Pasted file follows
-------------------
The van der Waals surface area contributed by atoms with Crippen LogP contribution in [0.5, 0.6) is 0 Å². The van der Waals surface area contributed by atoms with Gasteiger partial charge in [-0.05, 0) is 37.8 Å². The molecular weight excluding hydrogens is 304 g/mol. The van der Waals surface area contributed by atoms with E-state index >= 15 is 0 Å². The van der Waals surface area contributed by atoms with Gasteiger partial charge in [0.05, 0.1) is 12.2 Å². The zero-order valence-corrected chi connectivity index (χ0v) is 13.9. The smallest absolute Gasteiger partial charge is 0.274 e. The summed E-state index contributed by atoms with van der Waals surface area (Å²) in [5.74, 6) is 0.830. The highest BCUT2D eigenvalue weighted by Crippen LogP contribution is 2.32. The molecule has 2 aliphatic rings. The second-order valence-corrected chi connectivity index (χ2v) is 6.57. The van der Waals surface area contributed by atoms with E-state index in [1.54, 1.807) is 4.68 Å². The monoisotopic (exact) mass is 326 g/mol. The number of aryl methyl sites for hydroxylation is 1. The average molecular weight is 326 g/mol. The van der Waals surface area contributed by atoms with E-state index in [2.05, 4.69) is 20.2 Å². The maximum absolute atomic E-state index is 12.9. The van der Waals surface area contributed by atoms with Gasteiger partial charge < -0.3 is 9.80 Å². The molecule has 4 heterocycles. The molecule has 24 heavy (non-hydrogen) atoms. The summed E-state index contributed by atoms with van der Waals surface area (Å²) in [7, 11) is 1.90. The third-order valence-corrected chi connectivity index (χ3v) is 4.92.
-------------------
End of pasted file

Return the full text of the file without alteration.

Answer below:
The van der Waals surface area contributed by atoms with Crippen LogP contribution in [0.5, 0.6) is 0 Å². The van der Waals surface area contributed by atoms with Gasteiger partial charge in [-0.05, 0) is 37.8 Å². The molecular weight excluding hydrogens is 304 g/mol. The van der Waals surface area contributed by atoms with E-state index >= 15 is 0 Å². The van der Waals surface area contributed by atoms with Gasteiger partial charge in [0.05, 0.1) is 12.2 Å². The zero-order valence-corrected chi connectivity index (χ0v) is 13.9. The smallest absolute Gasteiger partial charge is 0.274 e. The summed E-state index contributed by atoms with van der Waals surface area (Å²) in [5.74, 6) is 0.830. The highest BCUT2D eigenvalue weighted by Crippen LogP contribution is 2.32. The molecule has 2 aliphatic rings. The second-order valence-corrected chi connectivity index (χ2v) is 6.57. The van der Waals surface area contributed by atoms with E-state index in [1.54, 1.807) is 4.68 Å². The monoisotopic (exact) mass is 326 g/mol. The number of aryl methyl sites for hydroxylation is 1. The average molecular weight is 326 g/mol. The van der Waals surface area contributed by atoms with E-state index in [2.05, 4.69) is 20.2 Å². The maximum absolute atomic E-state index is 12.9. The van der Waals surface area contributed by atoms with Gasteiger partial charge < -0.3 is 9.80 Å². The molecule has 4 heterocycles. The molecule has 24 heavy (non-hydrogen) atoms. The summed E-state index contributed by atoms with van der Waals surface area (Å²) in [7, 11) is 1.90. The third-order valence-corrected chi connectivity index (χ3v) is 4.92.